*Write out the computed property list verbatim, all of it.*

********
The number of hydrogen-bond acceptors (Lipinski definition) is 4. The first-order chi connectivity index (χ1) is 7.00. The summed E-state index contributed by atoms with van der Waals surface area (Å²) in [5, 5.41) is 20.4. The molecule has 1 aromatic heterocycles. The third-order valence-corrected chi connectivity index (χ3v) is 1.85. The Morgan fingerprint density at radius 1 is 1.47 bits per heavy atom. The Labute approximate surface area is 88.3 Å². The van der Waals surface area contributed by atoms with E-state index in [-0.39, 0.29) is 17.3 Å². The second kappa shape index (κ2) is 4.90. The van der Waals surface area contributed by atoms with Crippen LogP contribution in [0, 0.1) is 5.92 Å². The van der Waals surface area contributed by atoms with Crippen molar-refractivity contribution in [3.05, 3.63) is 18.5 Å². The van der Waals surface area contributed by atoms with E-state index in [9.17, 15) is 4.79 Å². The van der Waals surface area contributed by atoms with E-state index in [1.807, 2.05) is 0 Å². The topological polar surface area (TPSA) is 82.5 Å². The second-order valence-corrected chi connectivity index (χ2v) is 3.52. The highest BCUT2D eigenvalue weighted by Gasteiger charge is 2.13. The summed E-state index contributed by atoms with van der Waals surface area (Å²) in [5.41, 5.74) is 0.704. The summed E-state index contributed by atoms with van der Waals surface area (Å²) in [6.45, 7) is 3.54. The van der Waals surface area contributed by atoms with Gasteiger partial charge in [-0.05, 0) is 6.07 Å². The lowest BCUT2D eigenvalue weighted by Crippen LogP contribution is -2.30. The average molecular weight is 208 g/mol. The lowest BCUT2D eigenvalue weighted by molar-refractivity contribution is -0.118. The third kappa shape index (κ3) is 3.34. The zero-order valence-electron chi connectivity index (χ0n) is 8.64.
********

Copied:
The number of hydrogen-bond acceptors (Lipinski definition) is 4. The first-order chi connectivity index (χ1) is 7.00. The summed E-state index contributed by atoms with van der Waals surface area (Å²) in [5, 5.41) is 20.4. The molecule has 1 aromatic heterocycles. The third-order valence-corrected chi connectivity index (χ3v) is 1.85. The Morgan fingerprint density at radius 1 is 1.47 bits per heavy atom. The Labute approximate surface area is 88.3 Å². The van der Waals surface area contributed by atoms with E-state index in [-0.39, 0.29) is 17.3 Å². The second kappa shape index (κ2) is 4.90. The van der Waals surface area contributed by atoms with Crippen LogP contribution in [0, 0.1) is 5.92 Å². The van der Waals surface area contributed by atoms with Crippen molar-refractivity contribution in [3.05, 3.63) is 18.5 Å². The van der Waals surface area contributed by atoms with E-state index in [9.17, 15) is 4.79 Å². The van der Waals surface area contributed by atoms with E-state index in [1.807, 2.05) is 0 Å². The topological polar surface area (TPSA) is 82.5 Å². The second-order valence-corrected chi connectivity index (χ2v) is 3.52. The highest BCUT2D eigenvalue weighted by Gasteiger charge is 2.13. The summed E-state index contributed by atoms with van der Waals surface area (Å²) in [5.41, 5.74) is 0.704. The summed E-state index contributed by atoms with van der Waals surface area (Å²) in [6.45, 7) is 3.54. The van der Waals surface area contributed by atoms with Gasteiger partial charge in [-0.05, 0) is 6.07 Å². The lowest BCUT2D eigenvalue weighted by Crippen LogP contribution is -2.30. The average molecular weight is 208 g/mol. The lowest BCUT2D eigenvalue weighted by molar-refractivity contribution is -0.118. The third kappa shape index (κ3) is 3.34. The zero-order valence-electron chi connectivity index (χ0n) is 8.64.